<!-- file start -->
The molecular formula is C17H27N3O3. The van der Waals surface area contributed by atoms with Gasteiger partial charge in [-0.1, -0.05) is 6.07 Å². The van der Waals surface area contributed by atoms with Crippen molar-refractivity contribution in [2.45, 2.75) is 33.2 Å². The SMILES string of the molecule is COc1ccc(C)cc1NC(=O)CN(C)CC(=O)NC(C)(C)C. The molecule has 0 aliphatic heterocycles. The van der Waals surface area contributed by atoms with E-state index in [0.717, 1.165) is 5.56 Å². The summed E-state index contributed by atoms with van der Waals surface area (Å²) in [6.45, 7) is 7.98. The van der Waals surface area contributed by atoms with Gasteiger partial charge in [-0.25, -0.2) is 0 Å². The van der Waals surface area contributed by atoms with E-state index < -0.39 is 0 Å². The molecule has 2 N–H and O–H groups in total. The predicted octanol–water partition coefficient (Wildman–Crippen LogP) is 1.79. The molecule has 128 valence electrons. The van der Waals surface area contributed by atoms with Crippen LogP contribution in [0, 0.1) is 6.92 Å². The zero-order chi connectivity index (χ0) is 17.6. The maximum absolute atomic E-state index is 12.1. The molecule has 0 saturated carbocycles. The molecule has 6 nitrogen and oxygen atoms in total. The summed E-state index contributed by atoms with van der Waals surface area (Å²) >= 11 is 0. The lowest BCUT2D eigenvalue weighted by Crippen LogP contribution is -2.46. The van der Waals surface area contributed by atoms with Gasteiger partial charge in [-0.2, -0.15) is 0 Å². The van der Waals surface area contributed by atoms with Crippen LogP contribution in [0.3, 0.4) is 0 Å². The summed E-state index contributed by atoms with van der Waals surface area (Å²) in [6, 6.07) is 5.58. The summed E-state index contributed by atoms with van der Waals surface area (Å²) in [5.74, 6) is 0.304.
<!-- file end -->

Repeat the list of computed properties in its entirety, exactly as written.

The molecular formula is C17H27N3O3. The van der Waals surface area contributed by atoms with Gasteiger partial charge in [-0.1, -0.05) is 6.07 Å². The van der Waals surface area contributed by atoms with Crippen molar-refractivity contribution in [2.45, 2.75) is 33.2 Å². The SMILES string of the molecule is COc1ccc(C)cc1NC(=O)CN(C)CC(=O)NC(C)(C)C. The molecule has 0 aliphatic heterocycles. The van der Waals surface area contributed by atoms with E-state index in [0.717, 1.165) is 5.56 Å². The summed E-state index contributed by atoms with van der Waals surface area (Å²) in [6.45, 7) is 7.98. The van der Waals surface area contributed by atoms with Gasteiger partial charge in [-0.25, -0.2) is 0 Å². The van der Waals surface area contributed by atoms with E-state index < -0.39 is 0 Å². The molecule has 2 N–H and O–H groups in total. The predicted octanol–water partition coefficient (Wildman–Crippen LogP) is 1.79. The molecule has 128 valence electrons. The van der Waals surface area contributed by atoms with Crippen LogP contribution in [0, 0.1) is 6.92 Å². The zero-order chi connectivity index (χ0) is 17.6. The maximum absolute atomic E-state index is 12.1. The molecule has 0 saturated carbocycles. The molecule has 6 nitrogen and oxygen atoms in total. The summed E-state index contributed by atoms with van der Waals surface area (Å²) >= 11 is 0. The lowest BCUT2D eigenvalue weighted by Crippen LogP contribution is -2.46. The van der Waals surface area contributed by atoms with Gasteiger partial charge in [-0.2, -0.15) is 0 Å². The van der Waals surface area contributed by atoms with Crippen LogP contribution in [0.3, 0.4) is 0 Å². The summed E-state index contributed by atoms with van der Waals surface area (Å²) in [6, 6.07) is 5.58. The summed E-state index contributed by atoms with van der Waals surface area (Å²) in [5.74, 6) is 0.304.